Photography by Deji Osinulu

Photography by Deji Osinulu

The set-up:
What exactly are they thinking at Opera in the Heights? In this two-opera set, Gian Carlo Menotti's little bauble of an operetta, The Telephone (1947), has been given an insane Halloween gloss so that characters Lucy and Ben appear as Bride of Frankenstein and Frankenstein monster. What the hell?! It's mind-numbingly stupid – and insulting to the composer. But The Medium (1946) is deliciously taut and fragrant, a wonderful homage to the composer. What's going on?

The execution:
That we ultimately forgive director Lynda McKnight's myopic opening production is testament to the skill of Menotti (music and libretto), the fine playing of the chamber orchestra under maestro Eiki Isomura, and the exemplary sweet cast (soprano Julia Engels and tenor Thomas Richards). Fortunately, the comic opera lasts less than 20 minutes, so the shock of having to endure Lucy's Elsa Lanchester lightning-streaked wig or Ben's green skin and those bolts protruding from his neck is fleeting. But what is this? I know it opened on Halloween weekend, but, really, who thought this Munsters-esque look was a good idea?

Written as a curtain-raiser for Menotti's dank dramatic The MediumThe Telephone is a bright little work that's all glimmer and sass. About to leave on a business trip, boyfriend Ben is unable to propose to Lucy because she's constantly on the phone. She's tethered to her “umbilical cord,” as Ben calls it, when he's tangled up in its Laocoön cord. In mini arias, she gossips, gets a wrong number, calls the operator for the precise time, and apologizes to another best friend for gossiping with the first friend, while Ben frets in silence, as time ticks away. Realizing he can't win in person, he phones her from the train station and finally gets her attention. Yes, she will marry him. But will you remember, she teases. Sure, he says, Your face, eyes, lips? No, silly, my phone number.

Menotti had no idea how prescient he was.

Engels sparkles as preoccupied Lucy; Richards fumes as second-in-line Ben; Menotti dazzles. A tasty musical hors d'oeurve, the opera goes by in a flash. Nobody sets conversational speech so nimbly as Menotti. Fresh and piquant, the work's over before you know it.

These were his glory years, the '40s and '50s, when Menotti was considered the young savior of opera. His melodies flowed, his dramatic instincts secure, and almost everyone who had a new television set watched his magnificent NBC Christmas special Amahl and the Night Visitors (1951). This production turned on an entire generation to the glories of opera. (Are you listening, HGO?)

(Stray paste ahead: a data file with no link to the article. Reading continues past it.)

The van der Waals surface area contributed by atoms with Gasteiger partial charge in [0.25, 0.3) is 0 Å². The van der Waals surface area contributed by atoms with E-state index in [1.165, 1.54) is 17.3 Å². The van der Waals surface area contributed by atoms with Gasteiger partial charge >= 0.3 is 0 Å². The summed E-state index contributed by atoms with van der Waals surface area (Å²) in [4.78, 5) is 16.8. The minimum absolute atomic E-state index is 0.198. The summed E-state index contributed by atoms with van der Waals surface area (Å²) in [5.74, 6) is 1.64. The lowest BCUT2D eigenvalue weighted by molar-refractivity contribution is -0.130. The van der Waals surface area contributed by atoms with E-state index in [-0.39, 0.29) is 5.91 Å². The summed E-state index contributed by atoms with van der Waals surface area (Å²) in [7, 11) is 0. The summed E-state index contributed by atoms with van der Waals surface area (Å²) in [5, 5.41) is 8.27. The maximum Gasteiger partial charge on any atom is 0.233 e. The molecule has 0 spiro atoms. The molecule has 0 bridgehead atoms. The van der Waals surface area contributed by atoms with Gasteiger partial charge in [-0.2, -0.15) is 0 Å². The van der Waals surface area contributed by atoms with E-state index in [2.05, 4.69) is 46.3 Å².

Menotti was the voice of the new verismo, or, perhaps, the old verismo in new guise – passionately singable, lyric, gritty, melodramatic, Italianate. A worthy successor to Puccini and Mascagni, Menotti was supposed to revive moribund, old-fogy opera. But for all his prodigious gifts, he was in the wrong century, and his throwback rococo style didn't suit the fashion of the time. After his early hits, he was branded hopelessly old-fashioned. Although he received two Pulitzer Prizes for Music – The Consul(1950) and The Saint of Bleecker Street (1954) – none of his future work would be so wildly applauded. His last opera was The Singing Child (1993). He was also indirectly responsible for a third Pulitzer: he wrote the libretto for his partner Samuel Barber's opera Vanessa (1958), which won Barber the prestigious award.

The Medium is sleek psychological thriller. Madame Flora (mezzo Claudia Chapa, in full diva mode), a sham seer, hoodwinks her emotionally fragile patrons with fake séances and stage tricks. Daughter Monica (soprano Julie Thornton) supplies the phantom voices while mute Toby (Alex Scheuremann), in love with Monica, supplies the special effects. Flora is haunted by memories not fully enumerated by Menotti, but her unspecified terrors have something to do with surviving the horrors of WW II. Motivation might be nebulous, but Menotti overlays the scant background info with eerie skittering woodwinds, prickly percussion, and Monica's minor key folk tune “The Black Swan,” to instill an atmosphere of creepy European angst. The drama is high-pitched and over-the-top. Pure verismo, the work is out there, as we say.